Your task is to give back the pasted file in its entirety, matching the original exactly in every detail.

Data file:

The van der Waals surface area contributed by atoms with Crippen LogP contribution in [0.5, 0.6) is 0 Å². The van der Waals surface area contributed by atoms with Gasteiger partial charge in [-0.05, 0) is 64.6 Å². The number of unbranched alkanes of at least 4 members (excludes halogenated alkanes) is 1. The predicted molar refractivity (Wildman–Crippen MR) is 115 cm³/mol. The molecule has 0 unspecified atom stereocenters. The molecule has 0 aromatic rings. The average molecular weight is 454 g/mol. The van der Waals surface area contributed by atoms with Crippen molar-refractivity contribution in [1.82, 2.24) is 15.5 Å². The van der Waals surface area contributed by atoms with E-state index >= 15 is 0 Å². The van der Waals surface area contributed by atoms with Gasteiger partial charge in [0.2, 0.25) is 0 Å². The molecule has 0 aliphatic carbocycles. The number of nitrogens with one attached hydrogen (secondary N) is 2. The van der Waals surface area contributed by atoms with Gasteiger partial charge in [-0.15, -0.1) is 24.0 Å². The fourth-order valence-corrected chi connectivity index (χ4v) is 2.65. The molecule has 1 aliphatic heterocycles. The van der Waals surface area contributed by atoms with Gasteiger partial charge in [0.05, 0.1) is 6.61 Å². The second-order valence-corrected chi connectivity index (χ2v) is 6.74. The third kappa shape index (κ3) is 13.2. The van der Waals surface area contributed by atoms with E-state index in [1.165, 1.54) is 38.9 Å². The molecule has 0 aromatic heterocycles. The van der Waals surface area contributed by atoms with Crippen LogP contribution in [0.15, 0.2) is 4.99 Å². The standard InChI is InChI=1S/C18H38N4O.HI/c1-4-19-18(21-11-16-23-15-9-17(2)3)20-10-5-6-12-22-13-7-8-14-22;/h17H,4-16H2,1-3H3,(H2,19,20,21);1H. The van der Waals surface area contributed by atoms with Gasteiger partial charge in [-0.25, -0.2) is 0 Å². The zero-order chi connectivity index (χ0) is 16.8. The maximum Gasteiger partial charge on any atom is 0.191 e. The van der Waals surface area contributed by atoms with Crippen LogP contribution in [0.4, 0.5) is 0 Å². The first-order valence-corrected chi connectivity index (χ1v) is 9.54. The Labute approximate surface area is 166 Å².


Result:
The van der Waals surface area contributed by atoms with Crippen LogP contribution in [0.5, 0.6) is 0 Å². The van der Waals surface area contributed by atoms with Gasteiger partial charge in [-0.05, 0) is 64.6 Å². The number of unbranched alkanes of at least 4 members (excludes halogenated alkanes) is 1. The predicted molar refractivity (Wildman–Crippen MR) is 115 cm³/mol. The molecule has 0 unspecified atom stereocenters. The molecule has 0 aromatic rings. The average molecular weight is 454 g/mol. The van der Waals surface area contributed by atoms with Crippen molar-refractivity contribution in [1.82, 2.24) is 15.5 Å². The van der Waals surface area contributed by atoms with E-state index >= 15 is 0 Å². The van der Waals surface area contributed by atoms with Gasteiger partial charge in [0.2, 0.25) is 0 Å². The molecule has 0 aliphatic carbocycles. The number of nitrogens with one attached hydrogen (secondary N) is 2. The van der Waals surface area contributed by atoms with Gasteiger partial charge in [-0.15, -0.1) is 24.0 Å². The fourth-order valence-corrected chi connectivity index (χ4v) is 2.65. The molecule has 1 aliphatic heterocycles. The van der Waals surface area contributed by atoms with Gasteiger partial charge in [0.05, 0.1) is 6.61 Å². The second-order valence-corrected chi connectivity index (χ2v) is 6.74. The third kappa shape index (κ3) is 13.2. The van der Waals surface area contributed by atoms with E-state index in [1.165, 1.54) is 38.9 Å². The molecule has 0 aromatic heterocycles. The van der Waals surface area contributed by atoms with Crippen LogP contribution in [0.15, 0.2) is 4.99 Å². The standard InChI is InChI=1S/C18H38N4O.HI/c1-4-19-18(21-11-16-23-15-9-17(2)3)20-10-5-6-12-22-13-7-8-14-22;/h17H,4-16H2,1-3H3,(H2,19,20,21);1H. The van der Waals surface area contributed by atoms with Gasteiger partial charge in [-0.25, -0.2) is 0 Å². The zero-order chi connectivity index (χ0) is 16.8. The maximum Gasteiger partial charge on any atom is 0.191 e. The van der Waals surface area contributed by atoms with Crippen LogP contribution in [0.4, 0.5) is 0 Å². The first-order valence-corrected chi connectivity index (χ1v) is 9.54. The Labute approximate surface area is 166 Å².